action movies and computerized animation, so tonight seemed like a good time for an old-fashioned, homespun Western. That title would be TOPEKA (1953), part of the Warner Archive's eight-film Wild Bill Elliott Western Collection.
TOPEKA is somewhat like the last film I watched in the set, WACO (1953), inasmuch as Elliott's character, Jim Levering, is an outlaw. Unlike WACO, there's not even a sympathetic reason for his character being a crook. That aspect doesn't quite sit right with me, as I prefer Elliott as an upright lawman, but setting that aside, it's a pretty good story.
Jim, his righthand man Ray (Rick Vallin), and three confederates have committed a string of bank robberies and are getting tired of running. They decide to move in on Topeka, where Mack Wilson (Harry Lauter) is raking in "protection money" from all the local businesses. Jim and the gang figure they'll clear out Mack's men and take it over for themselves.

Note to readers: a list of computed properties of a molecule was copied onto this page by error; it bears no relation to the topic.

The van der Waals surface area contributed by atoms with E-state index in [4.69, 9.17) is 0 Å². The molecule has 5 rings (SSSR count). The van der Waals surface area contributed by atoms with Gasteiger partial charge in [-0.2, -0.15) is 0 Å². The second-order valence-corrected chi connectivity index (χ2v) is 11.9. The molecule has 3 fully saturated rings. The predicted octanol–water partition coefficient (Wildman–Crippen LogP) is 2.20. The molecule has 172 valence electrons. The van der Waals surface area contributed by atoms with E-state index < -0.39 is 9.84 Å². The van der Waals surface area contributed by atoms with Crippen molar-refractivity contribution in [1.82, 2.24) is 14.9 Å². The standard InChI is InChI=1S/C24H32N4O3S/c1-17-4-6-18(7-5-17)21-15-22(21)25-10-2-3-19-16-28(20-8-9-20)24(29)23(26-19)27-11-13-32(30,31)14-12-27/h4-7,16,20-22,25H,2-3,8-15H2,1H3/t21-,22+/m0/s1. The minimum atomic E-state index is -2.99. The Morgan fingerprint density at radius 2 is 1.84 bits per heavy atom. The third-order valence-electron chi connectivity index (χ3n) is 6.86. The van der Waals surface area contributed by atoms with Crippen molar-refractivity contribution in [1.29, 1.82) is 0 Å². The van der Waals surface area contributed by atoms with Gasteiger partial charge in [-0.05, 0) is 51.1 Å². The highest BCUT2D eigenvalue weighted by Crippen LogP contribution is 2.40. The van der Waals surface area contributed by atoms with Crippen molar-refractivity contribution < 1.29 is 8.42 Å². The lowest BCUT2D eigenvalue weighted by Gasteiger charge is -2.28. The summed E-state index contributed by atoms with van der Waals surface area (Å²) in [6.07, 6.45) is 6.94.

The men are so successful in putting an end to Wilson's racket that Jim is offered the job of sheriff. He accepts, with Ray as his deputy, and the plan is that the gang will learn everything there is to know about the town and eventually clean it out themselves.
Jim and Ray don't count on growing to like the respect they have as lawmen, and it doesn't hurt that Jim is sweet on Mary (Phyllis Coates), the waitress at the local cafe. Trouble brews when the other three men grow restless...
BUY ME THAT TOWN (1941) and LARCENY, INC. (1942), as crooks discover the pleasure of honest living.
Elliott is his usual taciturn self, with Vallin providing a little more sympathetic color as his pal. Coates doesn't get a chance to do much, but she does have one key scene where she provides Jim with some valuable information as he's deciding whether to stay on the straight and narrow path.
The movie also has a good score by Raoul Kraushaar. It's a solid film, directed by Thomas Carr and filmed by Ernest Miller. The movie runs 69 minutes.
The supporting cast includes I. Stanford Jolley, Fuzzy Knight, John James, Bob Burns, and Denver Pyle.
Previous reviews of films from the Wild Bill Elliot Western Collection: WACO (1952), KANSAS TERRITORY (1952), REBEL CITY (1953), and THE FORTY-NINERS (1954). I'll be reviewing the final three films in the set in the future.
Like the other films in the set, TOPEKA is a good black and white print. There are no extras.
Thanks to the Warner Archive for providing a review copy of this DVD collection. Warner Archive releases are MOD (manufactured on demand) and may be ordered from the Warner Archive Collection at the WBShop.